This protection does no more than what the Prime Minister said on radio was already prohibited by the bill. So if the government agrees with what the Prime Minister has been saying publicly—namely, that you can't sack someone or reduce their hours of work to take advantage of this credit—then they should support this amendment that the Greens moved in the Senate. It is really, really simple.
The Greens tried to fix the bill in the Senate in a number of other ways. We tried to stop money being given over to corporations that engage in wage theft; unfortunately, that wasn't successful. We tried to stop billions of dollars being given to corporations that are profitable and paying dividends, because the Greens believe that public money shouldn't be going to companies that are already profitable to part-pay some of their wages bill. What is the case for that? If a company is paying dividends, why should the public be asked to then assist in paying its wages bill? We weren't successful on that. But we were successful, as the Leader of the Opposition has said, in getting a whole range of people from across the political spectrum to support a really straightforward amendment to enshrine a really basic protection in this bill. Let's just be really clear about the amendment that we're voting on and what it does: it says that an employer cannot cut an existing employee's hours of work and it cannot sack someone who's already got a job in order to put someone on to take advantage of this credit.
That should be completely unobjectionable. What is astounding is that the government didn't even bother to get up and speak to explain why the amendments were wrong. The government cannot find any fault with these amendments. It is going to rely on the brute force of numbers to try to stare the Senate down. I say to the government: we've got a lot of concerns with this bill because in many respects it is just corporate welfare dressed up as job creation, but, when you have a majority of the Senate across the political spectrum standing united to say the path to job creation is not to sack other workers first so you can take advantage of a government subsidy, the government should listen. If the government here can't even be bothered to offer one speech in defence of its unamended bill, then it should accept the amendment. The Greens were very proud to move this amendment to enshrine some minimal protection in what was an otherwise weak bill, but the fact that it has been supported across the political spectrum should send a very clear message to the government.
If the government can't even be bothered to get up and defend its unamended bill, then it should accept this amendment. It should here, today, allow this amendment to be incorporated into the bill to enshrine at least some minimal protection to people who may, as a result of the government's negligence, stand to lose their jobs.
We need to see safeguards for existing workers in this country. We don't expect the government to come to that view very quickly—it's not in their DNA to think about security of employment in this country—but we have brought this to the attention of the government in the debate that happened last night in the Senate to ensure that we safeguard existing employees in order that they are not displaced, potentially dismissed or, indeed, have their hours reduced by rogue employers who might seek to game the system. Most employers would seek to do the right thing with a wage subsidy program, but there will always be those employers that will seek to use this improperly, and therefore it is absolutely critical that we have safeguards in place in order to protect those workers currently working.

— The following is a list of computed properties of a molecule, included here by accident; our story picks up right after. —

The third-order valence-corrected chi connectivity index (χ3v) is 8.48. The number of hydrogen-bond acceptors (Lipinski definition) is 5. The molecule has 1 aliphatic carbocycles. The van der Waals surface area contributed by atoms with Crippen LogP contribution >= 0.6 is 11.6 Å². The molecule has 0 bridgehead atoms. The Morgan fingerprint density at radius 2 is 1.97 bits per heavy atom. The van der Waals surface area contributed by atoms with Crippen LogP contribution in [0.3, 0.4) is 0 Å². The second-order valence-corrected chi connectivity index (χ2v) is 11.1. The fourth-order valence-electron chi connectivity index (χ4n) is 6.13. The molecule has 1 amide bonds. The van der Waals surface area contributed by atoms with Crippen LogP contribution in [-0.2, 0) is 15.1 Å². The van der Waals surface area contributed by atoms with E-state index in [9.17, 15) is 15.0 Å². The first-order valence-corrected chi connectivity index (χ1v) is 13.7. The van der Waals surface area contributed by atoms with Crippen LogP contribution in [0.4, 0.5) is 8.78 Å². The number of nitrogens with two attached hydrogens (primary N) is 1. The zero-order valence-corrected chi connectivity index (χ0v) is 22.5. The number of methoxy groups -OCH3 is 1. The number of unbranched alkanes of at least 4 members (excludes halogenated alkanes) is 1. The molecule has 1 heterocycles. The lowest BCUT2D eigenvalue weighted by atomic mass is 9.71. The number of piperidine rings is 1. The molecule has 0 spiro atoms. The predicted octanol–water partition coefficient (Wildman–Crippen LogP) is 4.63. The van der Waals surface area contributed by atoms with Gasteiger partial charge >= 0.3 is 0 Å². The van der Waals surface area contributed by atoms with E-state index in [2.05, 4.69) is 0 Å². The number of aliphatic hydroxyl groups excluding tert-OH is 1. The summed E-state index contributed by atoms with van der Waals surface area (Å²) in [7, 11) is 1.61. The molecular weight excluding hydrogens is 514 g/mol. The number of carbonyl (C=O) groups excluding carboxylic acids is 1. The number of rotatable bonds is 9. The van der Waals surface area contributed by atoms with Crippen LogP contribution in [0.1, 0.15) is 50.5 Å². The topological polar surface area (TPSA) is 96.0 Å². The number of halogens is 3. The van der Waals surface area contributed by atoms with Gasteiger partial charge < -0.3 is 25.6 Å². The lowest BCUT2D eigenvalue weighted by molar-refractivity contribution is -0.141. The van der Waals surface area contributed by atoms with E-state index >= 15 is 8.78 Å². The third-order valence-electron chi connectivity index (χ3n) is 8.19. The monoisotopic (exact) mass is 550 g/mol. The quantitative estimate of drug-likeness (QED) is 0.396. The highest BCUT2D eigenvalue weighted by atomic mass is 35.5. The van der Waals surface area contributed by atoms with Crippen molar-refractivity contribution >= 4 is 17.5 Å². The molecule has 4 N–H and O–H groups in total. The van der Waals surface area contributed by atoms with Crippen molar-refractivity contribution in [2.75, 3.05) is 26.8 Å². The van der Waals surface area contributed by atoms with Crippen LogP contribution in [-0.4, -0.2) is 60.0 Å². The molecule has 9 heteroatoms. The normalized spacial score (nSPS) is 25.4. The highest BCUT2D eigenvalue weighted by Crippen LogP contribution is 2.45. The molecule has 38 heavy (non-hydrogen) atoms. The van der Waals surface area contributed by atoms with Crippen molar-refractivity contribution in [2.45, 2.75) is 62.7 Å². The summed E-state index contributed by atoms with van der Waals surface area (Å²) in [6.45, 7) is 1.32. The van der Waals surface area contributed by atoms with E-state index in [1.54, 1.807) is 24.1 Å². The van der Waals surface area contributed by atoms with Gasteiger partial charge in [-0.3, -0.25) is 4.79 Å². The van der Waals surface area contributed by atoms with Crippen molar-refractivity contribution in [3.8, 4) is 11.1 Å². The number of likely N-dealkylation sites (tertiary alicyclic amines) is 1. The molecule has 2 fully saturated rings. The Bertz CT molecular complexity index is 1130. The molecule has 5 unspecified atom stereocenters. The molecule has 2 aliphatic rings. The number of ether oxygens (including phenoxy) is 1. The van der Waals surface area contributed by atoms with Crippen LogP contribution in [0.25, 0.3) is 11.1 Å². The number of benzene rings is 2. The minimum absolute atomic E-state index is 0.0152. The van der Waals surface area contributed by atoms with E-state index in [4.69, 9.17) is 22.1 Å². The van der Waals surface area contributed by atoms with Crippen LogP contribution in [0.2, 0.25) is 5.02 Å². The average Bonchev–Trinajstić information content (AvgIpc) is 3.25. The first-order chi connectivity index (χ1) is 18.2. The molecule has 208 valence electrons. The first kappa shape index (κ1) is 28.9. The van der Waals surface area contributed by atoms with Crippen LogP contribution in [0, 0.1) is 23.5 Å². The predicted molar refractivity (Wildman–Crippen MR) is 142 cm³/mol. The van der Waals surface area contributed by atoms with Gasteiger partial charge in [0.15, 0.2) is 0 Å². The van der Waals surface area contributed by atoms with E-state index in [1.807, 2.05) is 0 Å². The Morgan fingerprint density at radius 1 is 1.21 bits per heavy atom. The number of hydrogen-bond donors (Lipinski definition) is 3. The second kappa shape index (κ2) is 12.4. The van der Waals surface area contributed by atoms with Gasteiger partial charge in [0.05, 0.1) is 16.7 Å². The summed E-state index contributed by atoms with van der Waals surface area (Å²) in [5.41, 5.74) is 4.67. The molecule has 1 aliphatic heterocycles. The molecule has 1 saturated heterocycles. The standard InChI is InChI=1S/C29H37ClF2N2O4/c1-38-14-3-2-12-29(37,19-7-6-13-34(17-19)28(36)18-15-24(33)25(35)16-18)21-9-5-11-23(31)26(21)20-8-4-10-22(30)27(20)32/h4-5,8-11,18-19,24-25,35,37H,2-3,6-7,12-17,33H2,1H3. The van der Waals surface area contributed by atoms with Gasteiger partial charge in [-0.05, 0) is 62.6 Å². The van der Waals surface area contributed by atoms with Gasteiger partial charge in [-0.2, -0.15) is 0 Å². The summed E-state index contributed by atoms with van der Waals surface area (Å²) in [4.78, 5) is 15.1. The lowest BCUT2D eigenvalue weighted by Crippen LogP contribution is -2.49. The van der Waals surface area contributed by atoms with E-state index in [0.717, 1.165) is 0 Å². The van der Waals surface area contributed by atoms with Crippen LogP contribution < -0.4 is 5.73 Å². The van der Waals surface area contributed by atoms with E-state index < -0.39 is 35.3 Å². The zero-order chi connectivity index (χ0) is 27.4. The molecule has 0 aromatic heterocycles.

We are currently faced with the worst recession since the Great Depression. We have soaring unemployment, we have workers lining up in unemployment queues around this country and we have a government initiating a scheme that does not protect existing workers. We say to them that they must accept this amendment because, without this amendment, those workers currently employed cannot be assured, going into Christmas, that they'll have a job. It's as simple as that. We say to the government, as the Labor leader has said, that we support the initiatives. We're not big fans of this initiative because it is too small. It will provide support for workers, but we say the scale of it will not provide enough opportunities for workers. But nonetheless we support it because, if enacted properly, there will be additional jobs in the labour market. There will be workers unemployed now who will find themselves in employment before Christmas and beyond. Whilst the scale of it is too small to deal with this deep recession, we say to the government we support it as we have supported other initiatives by this government.
But what we cannot understand is why, when the government has a decision to make to either side with employees currently working or side with rogue employers who might want to game the system, they choose to side with those employers who would seek to game the system and treat their own workforce shabbily. Why would any government in their right mind, who want to add additional jobs to the labour market, support the capacity for employers to sack workers and replace them with other workers that are subsidised? Why would Scott Morrison, the Prime Minister of this country, allow a scheme to be used in such a manner that workers, who are heading into Christmas, might find themselves sacked or have their hours reduced because they have not safeguarded them in using this scheme? Frankly, it beggars belief that the government would allow a scheme to be set up to displace workers that are currently employed.
What we've sought to do from the beginning is to work constructively with the government in the face of a global pandemic and the worst recession we've had since the Great Depression. That's what we've sought to do. In fact, in March this year, eight months ago, we said to the government: why would you not want to consider a wage subsidy? To which the Prime Minister said at the time: 'We do not need a wage subsidy.' Well, it was only two weeks later—having closed the parliament for nearly six months—that we reconvened the parliament and the government introduced the suggestion that was proffered by Labor to have a wage subsidy. And, if we hadn't done that and if they hadn't taken up that suggestion at that time, millions of Australian workers would have lost their jobs. I know they like to take credit, if you listen to the Prime Minister and the Treasurer, but eight months ago, when we put a suggestion about a wage subsidy in good faith to the government, to the Prime Minister and to the Treasurer, they dismissed it.